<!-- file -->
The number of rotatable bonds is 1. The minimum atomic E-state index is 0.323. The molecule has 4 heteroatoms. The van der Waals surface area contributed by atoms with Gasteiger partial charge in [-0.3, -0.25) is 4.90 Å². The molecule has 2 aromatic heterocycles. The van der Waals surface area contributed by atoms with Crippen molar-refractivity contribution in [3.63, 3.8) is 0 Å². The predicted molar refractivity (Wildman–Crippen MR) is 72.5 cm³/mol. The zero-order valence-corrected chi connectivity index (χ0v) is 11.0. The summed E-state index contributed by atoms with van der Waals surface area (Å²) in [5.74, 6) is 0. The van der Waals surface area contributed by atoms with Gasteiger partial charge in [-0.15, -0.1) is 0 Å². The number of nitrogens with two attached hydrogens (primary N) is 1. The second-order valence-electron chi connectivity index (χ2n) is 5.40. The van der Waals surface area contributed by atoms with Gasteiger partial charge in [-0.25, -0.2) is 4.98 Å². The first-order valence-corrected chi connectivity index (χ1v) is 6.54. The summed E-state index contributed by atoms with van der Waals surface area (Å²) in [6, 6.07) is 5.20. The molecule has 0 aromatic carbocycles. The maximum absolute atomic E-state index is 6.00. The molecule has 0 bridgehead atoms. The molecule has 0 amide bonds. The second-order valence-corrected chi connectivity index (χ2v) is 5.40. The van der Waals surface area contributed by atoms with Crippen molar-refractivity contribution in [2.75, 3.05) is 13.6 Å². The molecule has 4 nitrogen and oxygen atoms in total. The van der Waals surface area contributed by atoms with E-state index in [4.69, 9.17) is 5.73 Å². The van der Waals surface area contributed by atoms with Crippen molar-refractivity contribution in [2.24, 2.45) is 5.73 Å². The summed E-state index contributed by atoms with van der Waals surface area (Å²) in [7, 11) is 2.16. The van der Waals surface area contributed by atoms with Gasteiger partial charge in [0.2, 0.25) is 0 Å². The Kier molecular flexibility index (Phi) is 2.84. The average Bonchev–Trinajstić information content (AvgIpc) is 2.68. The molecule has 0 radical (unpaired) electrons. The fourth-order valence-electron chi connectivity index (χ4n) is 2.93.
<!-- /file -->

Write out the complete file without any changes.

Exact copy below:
The number of rotatable bonds is 1. The minimum atomic E-state index is 0.323. The molecule has 4 heteroatoms. The van der Waals surface area contributed by atoms with Gasteiger partial charge in [-0.3, -0.25) is 4.90 Å². The molecule has 2 aromatic heterocycles. The van der Waals surface area contributed by atoms with Crippen molar-refractivity contribution in [3.63, 3.8) is 0 Å². The predicted molar refractivity (Wildman–Crippen MR) is 72.5 cm³/mol. The zero-order valence-corrected chi connectivity index (χ0v) is 11.0. The summed E-state index contributed by atoms with van der Waals surface area (Å²) in [5.74, 6) is 0. The van der Waals surface area contributed by atoms with Gasteiger partial charge in [-0.15, -0.1) is 0 Å². The number of nitrogens with two attached hydrogens (primary N) is 1. The second-order valence-electron chi connectivity index (χ2n) is 5.40. The van der Waals surface area contributed by atoms with Gasteiger partial charge in [-0.25, -0.2) is 4.98 Å². The first-order valence-corrected chi connectivity index (χ1v) is 6.54. The summed E-state index contributed by atoms with van der Waals surface area (Å²) in [6, 6.07) is 5.20. The molecule has 0 aromatic carbocycles. The maximum absolute atomic E-state index is 6.00. The molecule has 0 bridgehead atoms. The molecule has 0 amide bonds. The second-order valence-corrected chi connectivity index (χ2v) is 5.40. The van der Waals surface area contributed by atoms with Crippen molar-refractivity contribution in [2.75, 3.05) is 13.6 Å². The molecule has 4 nitrogen and oxygen atoms in total. The van der Waals surface area contributed by atoms with E-state index in [4.69, 9.17) is 5.73 Å². The van der Waals surface area contributed by atoms with Crippen molar-refractivity contribution in [2.24, 2.45) is 5.73 Å². The summed E-state index contributed by atoms with van der Waals surface area (Å²) in [7, 11) is 2.16. The van der Waals surface area contributed by atoms with Gasteiger partial charge in [0.2, 0.25) is 0 Å². The Kier molecular flexibility index (Phi) is 2.84. The average Bonchev–Trinajstić information content (AvgIpc) is 2.68. The molecule has 0 radical (unpaired) electrons. The fourth-order valence-electron chi connectivity index (χ4n) is 2.93.